As the mother of two children, I find myself in the position to which many of you can relate. I want to create a close-knit, fun-loving family and raise children with upstanding character. My father recently sat down to write his will and he shared it with me and my brothers. I have thereby been giving a lot of thought to the gifts my parents have given me.
My parents have given me more than could have ever dreamed. They taught me life lessons. These next couple of weeks, I want to highlight some of the lessons my parents taught me that I believe made me who I am today. Today I begin with the lessons learned from my father.
“He didn’t tell me how to live;
he lived, and let me watch him do it.”
~Clarence Budington Kelland
I learned not to depend on a traditional job as the only means of securing the future.
It might be difficult to say this to your kids if this is what you’ve been doing all your life, but times are changing and it’s becoming increasingly clear that we must learn to adapt and find multiple streams of income, and even embrace entrepreneurship. The traditional “one job till retirement” model is not working anymore, so get out of denial fast and let your kids learn about entrepreneurship.
Growing up, my father worked as a saw filer in a local lumber mill. He made good money but to help make ends meet, he did a number of other things as well – he hunted to put food on the table, he operated a small sawmill of his own (which he built himself – as pictured here in this post) and did small jobs for people or trade good with other skilled workers (we had farm fresh raw mild for several years in exchange for firewood).
My dad was frugal. He would repair broken machinery himself and sometimes engineer his own parts for the mill or our vehicles. His ingenuity was remarkable. He even holds a patent for a breakaway top guide for a circle saw. He is indeed a Renaissance Man.
I learned how to live within my means.
Stop buying things you don’t need and accumulating stuff. Kids learn by osmosis. In other words, they will copy what they see us doing. As parents, we need to show them what smart buying is all about.
My dad had a budget and always stayed within it. There was little wiggle room. Your budget can include calculated indulgences, of course, but the point here is you can’t teach good personal finance if you don’t at least try to practice it yourself.
I learned the process of earning and losing money.
Growing up, there were periods when my dad was unemployed. The mill would shut down due to environmental pressure. We didn’t earn an allowance. Instead, my dad encouraged us to work for money. He also hired us kids to do tasks around the house and mill – painting signs, digging post holes, shoveling sawdust, etc.
I also learned that making money is not always associated with exchanging time for money but associated with creativity. We learned to leverage our skills to create something of value. Instead of the usual lemonade stand, my brothers and I sold crafts on the roadside.
My youngest brother was really into things with engines. When he was about 8 years old, he saved up his chore money and purchased a used go cart. He made repairs and improvements and later traded that go cart for a 3-wheeled ATV. This trend continues to this day and he is now a successful small business owner of an auto restoration business in Eugene that specializes in classic cars.
Traditions offer numerous benefits: they strengthen your family’s bonds, enrich the life you share together, contribute to your children’s well-being, and create lasting memories. Connection Traditions are the small things you do every day, monthly, or even annually to reinforce family identity and values.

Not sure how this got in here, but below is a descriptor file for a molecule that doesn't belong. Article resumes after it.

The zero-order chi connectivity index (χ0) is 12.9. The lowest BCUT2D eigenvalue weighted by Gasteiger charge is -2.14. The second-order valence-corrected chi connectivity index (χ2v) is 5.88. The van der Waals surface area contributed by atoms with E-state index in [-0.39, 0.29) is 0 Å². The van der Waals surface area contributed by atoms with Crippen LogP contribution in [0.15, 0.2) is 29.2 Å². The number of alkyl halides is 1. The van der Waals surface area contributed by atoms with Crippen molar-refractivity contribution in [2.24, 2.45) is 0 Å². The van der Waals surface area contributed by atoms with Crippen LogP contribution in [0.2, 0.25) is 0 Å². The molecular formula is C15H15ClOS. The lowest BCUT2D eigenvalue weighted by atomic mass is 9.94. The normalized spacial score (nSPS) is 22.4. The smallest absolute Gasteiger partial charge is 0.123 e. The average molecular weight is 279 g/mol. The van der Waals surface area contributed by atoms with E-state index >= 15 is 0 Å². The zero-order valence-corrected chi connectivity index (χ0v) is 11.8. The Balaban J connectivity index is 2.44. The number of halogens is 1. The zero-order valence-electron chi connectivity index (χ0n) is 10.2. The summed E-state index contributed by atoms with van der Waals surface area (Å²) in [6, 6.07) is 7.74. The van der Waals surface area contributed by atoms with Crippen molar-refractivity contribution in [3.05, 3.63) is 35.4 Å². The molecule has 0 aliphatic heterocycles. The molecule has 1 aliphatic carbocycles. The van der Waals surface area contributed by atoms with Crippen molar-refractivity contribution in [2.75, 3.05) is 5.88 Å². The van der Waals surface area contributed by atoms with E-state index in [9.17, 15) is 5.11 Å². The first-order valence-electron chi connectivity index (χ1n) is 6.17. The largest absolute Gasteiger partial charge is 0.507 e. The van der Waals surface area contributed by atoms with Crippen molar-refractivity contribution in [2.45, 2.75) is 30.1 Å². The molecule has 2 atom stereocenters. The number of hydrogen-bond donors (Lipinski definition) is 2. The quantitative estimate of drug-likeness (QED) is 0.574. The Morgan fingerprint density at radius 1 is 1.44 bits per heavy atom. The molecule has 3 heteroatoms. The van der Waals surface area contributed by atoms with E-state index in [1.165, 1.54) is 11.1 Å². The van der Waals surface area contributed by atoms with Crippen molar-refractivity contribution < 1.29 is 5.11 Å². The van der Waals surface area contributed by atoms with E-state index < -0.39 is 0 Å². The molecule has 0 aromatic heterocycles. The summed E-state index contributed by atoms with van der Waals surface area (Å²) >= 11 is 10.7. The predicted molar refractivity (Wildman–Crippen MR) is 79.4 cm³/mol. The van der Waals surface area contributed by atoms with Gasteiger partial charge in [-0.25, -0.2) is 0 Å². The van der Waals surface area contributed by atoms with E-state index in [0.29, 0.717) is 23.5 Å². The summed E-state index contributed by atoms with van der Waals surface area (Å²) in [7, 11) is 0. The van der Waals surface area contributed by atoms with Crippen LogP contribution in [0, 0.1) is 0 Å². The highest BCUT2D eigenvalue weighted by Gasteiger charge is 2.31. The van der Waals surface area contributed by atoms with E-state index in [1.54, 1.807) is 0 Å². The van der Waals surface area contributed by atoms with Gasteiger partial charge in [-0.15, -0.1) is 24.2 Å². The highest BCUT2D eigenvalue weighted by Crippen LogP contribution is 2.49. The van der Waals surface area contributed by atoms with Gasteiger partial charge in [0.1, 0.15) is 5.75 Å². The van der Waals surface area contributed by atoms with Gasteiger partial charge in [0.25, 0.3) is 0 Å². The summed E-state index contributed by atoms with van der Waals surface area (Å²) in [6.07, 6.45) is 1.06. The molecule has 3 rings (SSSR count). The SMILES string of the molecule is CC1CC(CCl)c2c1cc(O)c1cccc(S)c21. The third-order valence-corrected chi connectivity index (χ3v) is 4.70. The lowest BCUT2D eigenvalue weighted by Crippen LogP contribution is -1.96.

I learned the importance of a bedtime story.
Children who have parents that read to them regularly typically do better in school and have larger vocabularies than children who don’t. Reading with your child will not only make them smarter, but it’s a great way to bond. There’s something really comforting about hearing your dad read aloud to you.
More often than not, however, my dad would share stories of his youth. “Tell us about when you were a kid, Dad!” is to this day a common request. My dad is an incredible story teller. He keeps us enraptured with his tales of boyhood adventure – even the tales we’ve heard time and again.
I learned the importance of a special Saturday/Sunday morning breakfast.
Lots of families have special Saturday/Sunday morning breakfast traditions. For some it’s pancakes or cinnamon rolls, for others it’s a giant breakfast casserole. Dads and breakfasts just go together, so work on coming up with your own specialty. Breakfast need not be a solely in-home tradition, however.
I still lived at home when I was in junior college but my dad was working in Eastern Oregon. He was thereby home only on the weekends and he thereby got to taking my brothers and I out for breakfast each Sunday. When I later transferred to Oregon State University, I wasn’t able to come home as often. He then started meeting me for lunch in the Quad each Monday. I have such fond memories of those meals.
I learned the joy of the annual camping trip.
We went camping every year in Central Oregon. It was where my dad had grown up and he thereby had many fond memories of the open Ponderosa Pine woodlands and the river running through town. One summer, we even drove to Yellowstone National Park – a trip that I will never forget.
Inspire a love of the great outdoors in your kids by taking them camping at least once a year. If you find a campsite you love, return to it again and again as you build special memories around that place.
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Are there family traditions that you cherish? What skills or values did your father impart? Share in the comments and join me next week when I share the lessons I have learned from my mother.